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Linux DNS networking question:

If an MX record points to IP address 111.111.111.111 and A record of a domain points to 222.222.222.222, can I still send emails from 222.222.222.222 on the behalf of a domain, without being classified as spam? The reason being this: I'd like to use javax.mail to send newsletters from the application, but to receive personal emails on Google Apps to avoid possible Linux sendmail/qrunner exploits.

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2 Answers 2

MX is to specify where incoming mail for that domain should be sent to. You can send mail on behalf of that domain from a completely separate host.

The problem with mail from 222.222.222.222 being classified as spam doesn't have much to do with the MX record, but to other factors:

  • whether 222.222.222.222 has a PTR (reverse DNS) record associated with it
  • whether that IP is in some black listed block
  • whether there is an SPF record for the domain saying that it is a legitimate sender of mail for the domain
  • whether you are signing the outgoing mail with DKIM

There are probably other things I haven't thought of off-hand. These are factors other than how spammy the contents of the email are, by the way.

One thing to keep in mind is that there are third party mass mailing services (e.g., Sendgrid) that have put some resources to solving these problems on your behalf.

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This is a good answer - but I would add that there is literally no way on earth to guarantee that nobody will ever class your mail as spam. Each mail server operator or company will make up their own rules on what mail they will accept and what they will reject. All you can do is make sure you follow best practices, don't allow your server to be abused by spammers, don't spam yourself, and make sure any complaints you get are handled and responded to in a timely manner. –  Jenny D Jul 18 '12 at 14:19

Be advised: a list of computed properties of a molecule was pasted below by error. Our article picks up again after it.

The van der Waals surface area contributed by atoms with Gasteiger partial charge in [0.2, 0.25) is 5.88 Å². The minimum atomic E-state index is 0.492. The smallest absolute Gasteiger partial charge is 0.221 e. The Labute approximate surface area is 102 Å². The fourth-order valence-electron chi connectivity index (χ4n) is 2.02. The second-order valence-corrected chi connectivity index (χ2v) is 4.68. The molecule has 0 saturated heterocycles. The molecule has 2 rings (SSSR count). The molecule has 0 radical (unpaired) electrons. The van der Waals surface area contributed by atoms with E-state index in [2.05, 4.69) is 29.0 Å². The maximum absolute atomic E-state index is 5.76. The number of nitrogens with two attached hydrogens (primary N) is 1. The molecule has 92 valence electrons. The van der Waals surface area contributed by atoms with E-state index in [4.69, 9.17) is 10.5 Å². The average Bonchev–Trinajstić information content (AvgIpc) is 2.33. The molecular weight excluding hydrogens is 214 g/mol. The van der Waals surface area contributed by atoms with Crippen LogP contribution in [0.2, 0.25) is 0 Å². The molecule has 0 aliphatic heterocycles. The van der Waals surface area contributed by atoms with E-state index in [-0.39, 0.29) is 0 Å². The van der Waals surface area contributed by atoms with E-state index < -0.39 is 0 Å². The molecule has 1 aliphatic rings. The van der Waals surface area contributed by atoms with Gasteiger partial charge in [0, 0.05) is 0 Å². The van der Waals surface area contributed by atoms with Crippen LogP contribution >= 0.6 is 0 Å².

Classified as spam by what (or who)? Sounds like it's going to be a question of how your recipients do their spam classification, and whether they use a reverse MX lookup.

If you want to be safe, you could always add an MX record for your domain's mailserver at a high priority value (lower numeric values are preferred). Your mail sever wouldn't even have to do anything, short of sending the HELO reply you want, to validate your domain against this kind of anti-spam check.

I'm afraid I don't know how commonly used reverse MX-lookups are as a spam-fighting technique, because that's all up to the mail admin(s) at the recipient's domain. Might be a good idea to check with the mail providers of your newsletter recipients (or at least the most common mail providers on your list) to see if you're going to run afoul of their anti-spam checks or not.

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